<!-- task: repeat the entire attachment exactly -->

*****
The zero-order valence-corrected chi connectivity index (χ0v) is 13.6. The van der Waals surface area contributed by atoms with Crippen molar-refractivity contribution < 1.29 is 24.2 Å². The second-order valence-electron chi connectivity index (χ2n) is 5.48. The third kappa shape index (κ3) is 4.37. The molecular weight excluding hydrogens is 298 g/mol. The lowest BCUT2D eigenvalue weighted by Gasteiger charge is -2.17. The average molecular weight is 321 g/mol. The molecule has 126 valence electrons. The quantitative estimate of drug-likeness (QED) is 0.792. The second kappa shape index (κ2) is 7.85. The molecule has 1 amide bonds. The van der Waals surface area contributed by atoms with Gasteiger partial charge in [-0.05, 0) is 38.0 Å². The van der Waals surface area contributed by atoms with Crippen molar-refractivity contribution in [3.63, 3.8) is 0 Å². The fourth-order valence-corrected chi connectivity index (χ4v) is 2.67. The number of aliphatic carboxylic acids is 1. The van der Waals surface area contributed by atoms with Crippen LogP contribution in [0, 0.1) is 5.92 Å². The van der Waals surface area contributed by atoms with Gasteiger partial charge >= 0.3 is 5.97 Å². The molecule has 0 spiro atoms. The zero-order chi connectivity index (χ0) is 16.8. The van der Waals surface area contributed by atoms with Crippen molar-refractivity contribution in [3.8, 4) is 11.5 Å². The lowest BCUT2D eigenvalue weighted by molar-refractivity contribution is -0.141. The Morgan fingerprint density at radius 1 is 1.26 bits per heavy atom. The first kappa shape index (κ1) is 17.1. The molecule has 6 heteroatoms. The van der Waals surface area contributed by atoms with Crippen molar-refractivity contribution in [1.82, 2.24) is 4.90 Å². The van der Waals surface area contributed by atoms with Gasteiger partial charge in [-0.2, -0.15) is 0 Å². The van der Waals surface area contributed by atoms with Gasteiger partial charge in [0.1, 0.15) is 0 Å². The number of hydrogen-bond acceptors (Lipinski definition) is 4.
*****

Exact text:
The zero-order valence-corrected chi connectivity index (χ0v) is 13.6. The van der Waals surface area contributed by atoms with Crippen molar-refractivity contribution < 1.29 is 24.2 Å². The second-order valence-electron chi connectivity index (χ2n) is 5.48. The third kappa shape index (κ3) is 4.37. The molecular weight excluding hydrogens is 298 g/mol. The lowest BCUT2D eigenvalue weighted by Gasteiger charge is -2.17. The average molecular weight is 321 g/mol. The molecule has 126 valence electrons. The quantitative estimate of drug-likeness (QED) is 0.792. The second kappa shape index (κ2) is 7.85. The molecule has 1 amide bonds. The van der Waals surface area contributed by atoms with Gasteiger partial charge in [-0.05, 0) is 38.0 Å². The van der Waals surface area contributed by atoms with Crippen molar-refractivity contribution in [3.63, 3.8) is 0 Å². The fourth-order valence-corrected chi connectivity index (χ4v) is 2.67. The number of aliphatic carboxylic acids is 1. The van der Waals surface area contributed by atoms with Crippen LogP contribution in [0, 0.1) is 5.92 Å². The van der Waals surface area contributed by atoms with Gasteiger partial charge >= 0.3 is 5.97 Å². The molecule has 0 spiro atoms. The zero-order chi connectivity index (χ0) is 16.8. The van der Waals surface area contributed by atoms with Crippen molar-refractivity contribution in [3.8, 4) is 11.5 Å². The lowest BCUT2D eigenvalue weighted by molar-refractivity contribution is -0.141. The Morgan fingerprint density at radius 1 is 1.26 bits per heavy atom. The first kappa shape index (κ1) is 17.1. The molecule has 6 heteroatoms. The van der Waals surface area contributed by atoms with Crippen molar-refractivity contribution in [1.82, 2.24) is 4.90 Å². The van der Waals surface area contributed by atoms with Gasteiger partial charge in [-0.2, -0.15) is 0 Å². The van der Waals surface area contributed by atoms with Gasteiger partial charge in [0.1, 0.15) is 0 Å². The number of hydrogen-bond acceptors (Lipinski definition) is 4.